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This question wasn't brought up in my recent post. I thought it would've been asked already so I didn't think it was needed to be brought up. I apologize if it's been already asked but my searches have all struck out on this forum.

Are there alternatives to a damage shield for exposed NM-B romex inside unfinished out buildings ? The shed will never have finished walls. I was able to find a post that Harper commented on that he cited NEC 334.15 Exposed Work (C) for unfinished basements and crawl spaces.

I'll be bringing likely THWN-2 Cu into the shed for a 120V 20A branch ckt from a 200A service panel at the house. The run will be 10 AWG 2-wire underground in PVC conduit buried 18" and enter the shed through schedule 80.

I'd prefer to transition to cable and not have to run conduit for damage protection throughout the shed. I want to say it's non compliant to run Romex in conduit but I don't know if that's accurate. An authority having jurisdiction of performing an inspection is very unlikely (extremely remote location). Nevertheless, we'd like to have the work performed to be code compliant.

The place where the Romex could get hit by a tool or whatever is entering and exiting the gang boxes and then it would run vertically up to the light fixtures where it won't have any likelihood of getting banged.

Is a junction box required to transition from THWN to cable ? Or is wiring NM-B sheathed cable within gang boxes compliant ?

Note: The switches and GFCI will likely be mounted horizontally and not vertically.

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I can at least answer parts of this:

Is a junction box required to transition from THWN to cable?

Yes. But that junction box can be any of:

  • A junction box dedicated to this purpose
  • A box with the primary purpose of holding switch(es), receptacle(s), light fixtures, etc.

For example, based on the diagram, you could use PVC all the way up to the 2-gang metal box and connect the individual wires to the disconnect switch, connect the disconnect switch to the GFCI/receptacle and connect NM cable to the GFCI/receptacle ("load" screws) to exit the box.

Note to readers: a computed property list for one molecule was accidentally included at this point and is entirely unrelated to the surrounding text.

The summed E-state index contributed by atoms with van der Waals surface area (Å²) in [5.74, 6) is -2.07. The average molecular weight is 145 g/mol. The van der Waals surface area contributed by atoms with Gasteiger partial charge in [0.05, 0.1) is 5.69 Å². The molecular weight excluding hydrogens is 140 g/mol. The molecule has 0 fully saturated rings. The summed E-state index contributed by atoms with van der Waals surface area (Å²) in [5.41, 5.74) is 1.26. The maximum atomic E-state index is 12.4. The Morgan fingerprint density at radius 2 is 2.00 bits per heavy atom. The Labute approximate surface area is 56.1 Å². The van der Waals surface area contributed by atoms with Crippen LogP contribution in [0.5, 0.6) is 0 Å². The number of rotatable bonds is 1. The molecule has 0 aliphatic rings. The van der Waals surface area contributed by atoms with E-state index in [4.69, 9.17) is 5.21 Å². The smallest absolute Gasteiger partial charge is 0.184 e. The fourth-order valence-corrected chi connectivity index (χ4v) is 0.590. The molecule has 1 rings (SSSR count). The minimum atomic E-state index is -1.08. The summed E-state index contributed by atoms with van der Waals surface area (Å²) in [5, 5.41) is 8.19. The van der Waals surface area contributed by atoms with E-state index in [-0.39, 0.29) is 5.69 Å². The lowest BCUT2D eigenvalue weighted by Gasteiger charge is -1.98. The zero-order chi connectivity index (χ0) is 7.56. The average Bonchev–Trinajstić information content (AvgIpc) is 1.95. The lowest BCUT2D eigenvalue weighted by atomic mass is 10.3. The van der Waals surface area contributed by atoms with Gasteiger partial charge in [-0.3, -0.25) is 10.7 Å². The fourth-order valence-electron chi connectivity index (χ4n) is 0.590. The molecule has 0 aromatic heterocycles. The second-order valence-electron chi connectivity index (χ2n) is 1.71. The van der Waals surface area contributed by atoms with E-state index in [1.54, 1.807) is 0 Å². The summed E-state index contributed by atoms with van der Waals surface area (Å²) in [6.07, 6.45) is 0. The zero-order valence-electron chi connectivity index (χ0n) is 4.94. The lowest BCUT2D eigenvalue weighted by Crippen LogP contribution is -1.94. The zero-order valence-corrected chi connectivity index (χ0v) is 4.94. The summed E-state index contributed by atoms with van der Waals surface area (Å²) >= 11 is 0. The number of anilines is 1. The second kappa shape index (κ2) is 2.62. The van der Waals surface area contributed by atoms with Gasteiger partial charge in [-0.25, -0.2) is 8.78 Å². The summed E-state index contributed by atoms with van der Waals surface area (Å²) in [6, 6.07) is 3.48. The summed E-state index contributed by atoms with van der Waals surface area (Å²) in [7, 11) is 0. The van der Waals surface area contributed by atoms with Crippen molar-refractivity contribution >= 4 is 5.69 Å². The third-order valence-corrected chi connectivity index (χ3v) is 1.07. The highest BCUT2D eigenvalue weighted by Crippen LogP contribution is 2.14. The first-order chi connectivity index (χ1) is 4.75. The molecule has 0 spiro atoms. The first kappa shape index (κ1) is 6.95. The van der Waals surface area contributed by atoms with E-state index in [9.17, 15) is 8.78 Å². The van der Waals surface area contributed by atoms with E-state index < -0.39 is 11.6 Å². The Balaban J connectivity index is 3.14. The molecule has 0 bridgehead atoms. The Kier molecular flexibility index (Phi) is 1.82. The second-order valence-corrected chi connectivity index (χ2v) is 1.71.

I want to say it's non compliant to run Romex in conduit but I don't know if that's accurate.

It is perfectly OK to run Romex in conduit. It is just not generally advisable because you (a) need large conduit and (b) it is a hard thing to do. That being said, using conduit can be the easiest thing to do to provide protection from damage, in which case you would generally just be running it a short distance, in which case it is easy enough to do.

Are there alternatives to a damage shield for exposed NM-B romex inside unfinished out buildings?

There are really two separate issues here:

  • Where is damage shield needed?

I honestly don't know the answer to that. My house has plenty of (mostly old) Romex unprotected in the unfinished basement and laundry room. (I didn't put it there - electrician, builder, previous owner did.) I don't see it as a problem because it is on the walls and visible so no chance of damage unless you are really reckless - i.e., not hidden in a place where you could accidentally put a nail or screw into it. But it seems like code frowns upon that...citation needed.

But one update based on another answer/comments: rodents. While a shed is presumably dry enough that indoor (NM cable) wiring methods can be used, depending on how well it is built there may be more of an issue of critters of various types getting in than there would normally be in a house. If that's the case then you would really be better off with protecting all exposed cable, not for human damage but for animal damage. Which would mean either conduit (PVC or metal) or using armored cable.